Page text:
Over the past two years, John Gossage has published a staggering six books. This is an impressive accomplishment for any photographer. If you can keep up, he continually offers a rich trove of work to savor. His latest two books, The Actor and She Called Me By Name, offer dual looks into the past. The former is a collection of earlier work that has delightfully been brought back to life with new context and meaning, and the later is a collection of portraits of young art students. If The Actor is a look back to Gossage’s work as a young man, She Called Me By Name is a look backward to that time in his own life and a wistful attempt to capture youthful creativity.
At first glance, The Actor is a cryptic and odd title for a photobook about banks until you realize that Willie Sutton, the famous bank robber, was nicknamed ‘the actor.’ While this provides the most obvious reading, Gossage himself is another ‘actor’ in this script. As the subtitle of the book states, the images are “other phantoms of my youth.” Although his images have always had their own formal clarity, he has always done so without a tripod or view camera. Gossage famously discarded the tripod long ago – the cursed three-legged beast – for the freedom of the handheld camera. Created in 1975, the images were set aside until Alec Soth’s enthusiasm encouraged him to revisit the work. It represents a road explored, a part played, a style explored, if not later set aside, only to be brought back to new life. The book is also dedicated to Gossage’s father, a character whose own company seems to suggest an equally checkered and adventurous past.
While the work could easily be perceived as a bland ‘New Topographics’ inspired collection of banks and bank facades, all is not as it seems. Gossage has cleverly framed and re-imagined the work around the concept of thievery. Willie Sutton wittily summed up the obvious when he stated the reason he robbed banks was “because that is where the money is.” Although falsely attributed to Sutton, this wry answer cuts to the quick. In Gossage’s case, the answer is also obvious; it’s where the interesting pictures lay. Gossage may not be robbing banks, but he is certainly casing the joints. His photographs calmly note the relevant architectural details, sidewalks, lampposts and peer into the plate-glass windows. Like a thief, Gossage methodically probes the vernacular spaces of local banks yielding surprising results. The book’s yellow pages give the impression that it’s a cheaply assembled scrapbook of a meticulous bank thief – each potential heist carefully documented, planned and photographed. In an era of failed and corrupt financial institutions, the disappearance of local banks, too-big to fail and unchecked corporate financial monopolies, the images remind us of a time when saving was local and its institutions were idiosyncratic.
Whereas The Actor is a discrete 8”x10”, She Called Me By Name is a sumptuous, if not a bit outrageous, 17”x20”. You’ll be hard pressed to find anyplace to put this beautiful book, but you’ll want to make room – even if it means clearing an entire coffee table or two. Despite its large size, the book contains a mere eighteen black and white portraits of young art students. Originally, many of the images were included in the book HERE…half blind, which was commissioned by the Rochester Art Center in Minnesota. Appearing as a supplement to the local Rochester paper, the work was later printed as its own book. While the book contained portraits, it was primarily composed of work typically associated with Gossage – i.e., astute explorations of the urban and suburban environment. The portraits added a surprising twist to the work and a degree of warmth.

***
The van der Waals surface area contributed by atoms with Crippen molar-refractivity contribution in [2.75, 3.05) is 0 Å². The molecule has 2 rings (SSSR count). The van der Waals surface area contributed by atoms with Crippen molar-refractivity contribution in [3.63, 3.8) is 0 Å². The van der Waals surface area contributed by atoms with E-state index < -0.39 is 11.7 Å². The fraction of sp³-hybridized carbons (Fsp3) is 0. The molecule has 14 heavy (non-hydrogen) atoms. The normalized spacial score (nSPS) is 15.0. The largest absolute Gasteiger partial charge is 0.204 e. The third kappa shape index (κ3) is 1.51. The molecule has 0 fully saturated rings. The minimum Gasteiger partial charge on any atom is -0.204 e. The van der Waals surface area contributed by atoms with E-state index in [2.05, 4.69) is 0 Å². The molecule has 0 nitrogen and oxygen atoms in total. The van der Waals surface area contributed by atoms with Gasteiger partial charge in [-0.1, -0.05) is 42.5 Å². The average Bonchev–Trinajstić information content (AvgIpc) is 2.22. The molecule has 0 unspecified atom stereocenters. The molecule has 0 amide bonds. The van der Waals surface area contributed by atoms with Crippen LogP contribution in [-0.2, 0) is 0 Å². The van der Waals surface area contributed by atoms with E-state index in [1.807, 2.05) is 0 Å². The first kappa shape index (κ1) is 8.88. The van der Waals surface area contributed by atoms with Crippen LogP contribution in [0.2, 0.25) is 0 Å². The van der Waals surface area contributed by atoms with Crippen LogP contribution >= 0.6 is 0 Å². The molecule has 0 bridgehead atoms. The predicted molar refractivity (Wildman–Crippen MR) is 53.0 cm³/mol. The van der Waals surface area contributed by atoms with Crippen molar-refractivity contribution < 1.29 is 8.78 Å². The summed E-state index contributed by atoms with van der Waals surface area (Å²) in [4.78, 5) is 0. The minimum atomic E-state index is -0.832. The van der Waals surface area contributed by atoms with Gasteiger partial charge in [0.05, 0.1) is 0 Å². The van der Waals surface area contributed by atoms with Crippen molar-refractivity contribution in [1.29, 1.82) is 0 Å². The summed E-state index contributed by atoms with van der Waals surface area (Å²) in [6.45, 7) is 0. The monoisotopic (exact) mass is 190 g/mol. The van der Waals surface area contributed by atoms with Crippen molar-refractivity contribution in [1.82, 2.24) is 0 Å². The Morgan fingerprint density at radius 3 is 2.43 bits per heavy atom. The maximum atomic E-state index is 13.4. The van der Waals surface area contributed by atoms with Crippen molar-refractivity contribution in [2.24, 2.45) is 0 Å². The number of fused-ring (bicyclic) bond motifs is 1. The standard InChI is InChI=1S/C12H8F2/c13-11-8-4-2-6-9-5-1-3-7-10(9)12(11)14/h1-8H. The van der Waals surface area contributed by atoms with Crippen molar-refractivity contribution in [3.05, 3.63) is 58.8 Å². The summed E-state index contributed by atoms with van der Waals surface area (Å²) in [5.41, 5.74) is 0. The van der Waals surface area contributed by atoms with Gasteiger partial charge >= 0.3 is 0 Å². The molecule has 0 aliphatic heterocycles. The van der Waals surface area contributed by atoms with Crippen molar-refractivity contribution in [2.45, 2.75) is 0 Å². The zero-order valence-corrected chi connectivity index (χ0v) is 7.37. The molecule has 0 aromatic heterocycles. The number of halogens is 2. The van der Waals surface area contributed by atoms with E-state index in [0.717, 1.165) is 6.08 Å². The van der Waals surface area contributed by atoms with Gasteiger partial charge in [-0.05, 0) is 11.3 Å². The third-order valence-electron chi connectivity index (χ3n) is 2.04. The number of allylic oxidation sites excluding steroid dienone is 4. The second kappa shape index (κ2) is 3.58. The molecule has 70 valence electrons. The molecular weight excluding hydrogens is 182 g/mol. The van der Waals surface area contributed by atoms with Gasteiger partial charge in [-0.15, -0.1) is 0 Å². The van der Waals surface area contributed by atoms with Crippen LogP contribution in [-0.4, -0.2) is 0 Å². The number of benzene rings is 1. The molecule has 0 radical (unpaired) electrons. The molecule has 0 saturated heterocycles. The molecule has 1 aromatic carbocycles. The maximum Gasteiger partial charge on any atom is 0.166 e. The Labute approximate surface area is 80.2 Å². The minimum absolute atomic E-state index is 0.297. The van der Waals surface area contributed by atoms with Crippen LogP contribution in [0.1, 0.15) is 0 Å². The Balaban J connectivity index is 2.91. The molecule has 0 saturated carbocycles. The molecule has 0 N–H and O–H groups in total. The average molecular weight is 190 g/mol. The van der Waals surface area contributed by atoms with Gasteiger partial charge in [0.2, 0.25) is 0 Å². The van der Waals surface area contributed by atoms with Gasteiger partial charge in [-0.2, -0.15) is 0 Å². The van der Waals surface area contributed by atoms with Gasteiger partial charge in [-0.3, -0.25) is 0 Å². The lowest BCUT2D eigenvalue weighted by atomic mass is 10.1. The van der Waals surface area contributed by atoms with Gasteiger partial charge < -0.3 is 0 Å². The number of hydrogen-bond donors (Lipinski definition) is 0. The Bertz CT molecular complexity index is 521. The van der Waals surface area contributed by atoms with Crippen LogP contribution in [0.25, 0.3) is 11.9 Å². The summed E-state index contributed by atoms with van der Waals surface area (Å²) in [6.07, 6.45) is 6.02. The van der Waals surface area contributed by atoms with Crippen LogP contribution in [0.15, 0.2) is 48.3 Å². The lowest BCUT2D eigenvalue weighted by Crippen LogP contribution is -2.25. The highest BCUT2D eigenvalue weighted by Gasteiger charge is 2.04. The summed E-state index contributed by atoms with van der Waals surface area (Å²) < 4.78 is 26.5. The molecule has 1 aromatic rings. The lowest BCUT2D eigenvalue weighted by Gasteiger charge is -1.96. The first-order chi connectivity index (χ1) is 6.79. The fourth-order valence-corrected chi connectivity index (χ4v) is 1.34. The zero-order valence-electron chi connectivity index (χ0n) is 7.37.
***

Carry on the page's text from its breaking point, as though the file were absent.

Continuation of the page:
There is nothing that particularly distinguishes the teenagers in the portraits as aspiring artists. They resemble the same scruffy and hopeful kids you might find in any local high school. While it is naïve to assume one can identify artists by their appearance alone, but there are always clues. In the small collection of eighteen students, there is the typically motley crew of metalheads, Goths and loveable misfits who might gravitate towards art classes – an oasis amidst the drudgery of standardized tests and the general malaise of high school. In the end, they defy such snide or easy categorization. They seem happy, eager to explore the world, and perhaps more than a little flattered by the attention from an artist like Gossage, who sees in them a little of himself. In his attention, Gossage offers hope that their dreams are not crazy and remain wholly possible, not only in the small world of high school, where such aspirations are often belittled, but also in the larger world they stand on the threshold of entering.
Like all Gossage’s books, SCMBN is full of delightful design details. The raw oversized cardboard cover of the book contains a small, weathered photobooth photograph of Gossage as a young man taken by Diane Arbus. When taking each other’s photographs, Arbus decided the photobooth could do a much better job. The result is presented here. The back cover contains cryptic advice, perhaps given by Arbus herself to the young Gossage, and hastily scribbled down. While these notes may have been decipherable at some point in the past, the nonsensical advice offers vague words about Calculus and coursework. Inside the book there are also a series of handwritten dates beginning in 1964, the year Gossage turned 18, to the present. This simple list reads like an affirmation of the artist’s own years as an artist – each year a triumph for a kid who dropped out of high school to pursue photography and art. They demonstrate a life of commitment, as well as a promise to the young artists photographed within, that it’s possible and it’s all worthwhile.
Please note: This review originally appeared on photo-eye Magazine. You can buy the books here (The Actor) and here (SCMBN).